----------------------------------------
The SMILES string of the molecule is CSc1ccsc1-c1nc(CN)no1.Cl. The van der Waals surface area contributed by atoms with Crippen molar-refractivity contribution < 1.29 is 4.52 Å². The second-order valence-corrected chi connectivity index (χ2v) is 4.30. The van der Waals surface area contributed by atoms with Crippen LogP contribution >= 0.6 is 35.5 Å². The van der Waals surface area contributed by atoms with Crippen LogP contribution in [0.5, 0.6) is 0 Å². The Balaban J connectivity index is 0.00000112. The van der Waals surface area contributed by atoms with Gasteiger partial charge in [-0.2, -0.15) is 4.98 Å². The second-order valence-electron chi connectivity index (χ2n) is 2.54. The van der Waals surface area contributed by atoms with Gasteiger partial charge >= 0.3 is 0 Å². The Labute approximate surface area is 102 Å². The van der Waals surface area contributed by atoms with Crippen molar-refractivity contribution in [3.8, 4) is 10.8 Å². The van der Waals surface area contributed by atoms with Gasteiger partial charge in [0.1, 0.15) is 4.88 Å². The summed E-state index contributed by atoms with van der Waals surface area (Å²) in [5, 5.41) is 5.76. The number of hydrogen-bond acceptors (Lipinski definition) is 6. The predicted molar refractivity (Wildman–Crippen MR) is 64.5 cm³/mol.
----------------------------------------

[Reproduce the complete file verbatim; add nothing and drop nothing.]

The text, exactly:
The SMILES string of the molecule is CSc1ccsc1-c1nc(CN)no1.Cl. The van der Waals surface area contributed by atoms with Crippen molar-refractivity contribution < 1.29 is 4.52 Å². The second-order valence-corrected chi connectivity index (χ2v) is 4.30. The van der Waals surface area contributed by atoms with Crippen LogP contribution >= 0.6 is 35.5 Å². The van der Waals surface area contributed by atoms with Crippen LogP contribution in [0.5, 0.6) is 0 Å². The Balaban J connectivity index is 0.00000112. The van der Waals surface area contributed by atoms with Gasteiger partial charge in [-0.2, -0.15) is 4.98 Å². The second-order valence-electron chi connectivity index (χ2n) is 2.54. The van der Waals surface area contributed by atoms with Gasteiger partial charge >= 0.3 is 0 Å². The Labute approximate surface area is 102 Å². The van der Waals surface area contributed by atoms with Crippen molar-refractivity contribution in [3.8, 4) is 10.8 Å². The van der Waals surface area contributed by atoms with Gasteiger partial charge in [0.1, 0.15) is 4.88 Å². The summed E-state index contributed by atoms with van der Waals surface area (Å²) in [5, 5.41) is 5.76. The number of hydrogen-bond acceptors (Lipinski definition) is 6. The predicted molar refractivity (Wildman–Crippen MR) is 64.5 cm³/mol.